The principle that journalists should never give over their work for legal approval by a judge prior to publication has been upheld in a legal battle between the Telegraph Group and travel firm Thomas Cook.
The ruling came after The Daily Telegraph challenged an injunction banning it from naming a member of Thomas Cook staff questioned by Greek police in connection with the death of two children in Corfu last October from boiler fumes in a hotel.
- October 28, 2016
- November 4, 2013
- September 17, 2013
Telegraph journalist Caroline Gammell contacted Thomas Cook on 12 October this year and warned that her paper was planning to name a member of its staff.
The travel agent then took the highly unusual step of seeking an injunction banning publication on the grounds of libel. Such injunctions are usually refused unless the proposed story has absolutely no possible libel defence.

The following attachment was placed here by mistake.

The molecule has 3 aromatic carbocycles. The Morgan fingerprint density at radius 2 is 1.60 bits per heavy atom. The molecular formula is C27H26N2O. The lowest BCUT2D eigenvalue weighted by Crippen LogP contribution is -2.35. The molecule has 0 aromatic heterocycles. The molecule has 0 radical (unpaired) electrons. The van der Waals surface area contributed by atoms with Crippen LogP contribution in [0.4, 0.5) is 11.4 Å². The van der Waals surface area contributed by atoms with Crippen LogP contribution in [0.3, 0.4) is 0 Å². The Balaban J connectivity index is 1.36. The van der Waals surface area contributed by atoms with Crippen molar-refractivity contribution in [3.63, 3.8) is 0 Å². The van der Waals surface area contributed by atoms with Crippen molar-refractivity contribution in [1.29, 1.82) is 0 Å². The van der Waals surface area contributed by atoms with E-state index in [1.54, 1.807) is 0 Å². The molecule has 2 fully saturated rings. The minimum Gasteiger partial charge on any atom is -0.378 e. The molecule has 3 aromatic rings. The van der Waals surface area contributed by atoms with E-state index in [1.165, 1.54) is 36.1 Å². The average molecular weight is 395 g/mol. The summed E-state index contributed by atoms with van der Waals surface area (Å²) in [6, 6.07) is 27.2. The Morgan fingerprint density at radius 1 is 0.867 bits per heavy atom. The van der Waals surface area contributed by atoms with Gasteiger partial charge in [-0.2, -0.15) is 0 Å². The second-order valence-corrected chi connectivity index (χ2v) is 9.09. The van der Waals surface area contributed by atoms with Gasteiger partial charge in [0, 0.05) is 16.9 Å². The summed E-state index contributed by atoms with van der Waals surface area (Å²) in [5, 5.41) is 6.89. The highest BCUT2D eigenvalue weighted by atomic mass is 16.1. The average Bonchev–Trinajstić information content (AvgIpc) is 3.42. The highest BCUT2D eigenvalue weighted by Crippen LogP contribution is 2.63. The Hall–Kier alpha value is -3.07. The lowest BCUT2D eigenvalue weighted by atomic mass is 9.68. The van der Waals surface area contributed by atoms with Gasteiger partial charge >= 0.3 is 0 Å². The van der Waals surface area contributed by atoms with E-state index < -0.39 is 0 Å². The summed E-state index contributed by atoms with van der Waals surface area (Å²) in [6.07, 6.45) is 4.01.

However, a duty judge ruled in the travel agent’s favour and criticised The Daily Telegraph for not letting him see the full wording of its proposed article.
In a judgment last week, Mr Justice Eady said the earlier judge was wrong to do this, and cited Leary v BBC from 1989, in which the Court of Appeal ruled ‘that it was not appropriate to press a media defendant to reveal a draft article, because that was placing the court in the position of becoming a censor, and that was inappropriate.
‘It was recognised that sometimes media organisations prefer to let the court see what they are planning to publish. That is entirely for them, but they should not be pressed to do so against their wishes,’he said.
Eady rejected the interim ruling on the grounds of privacy but said the employee ‘has a reasonable expectation of privacy, given Greek procedures.”
The Daily Telegraph opted, therefore, to report that an unnamed Thomas Cook employee had been charged as part of the Greek investigation.
Telegraph lawyer David Price said: ‘A judge who doesn’t know a lot about media law can sometimes find it difficult to accept that a newspaper doesn’t want to disclose an article before publication.
‘As Mr Justice Eady has made clear, the alternative is a form of censorship.”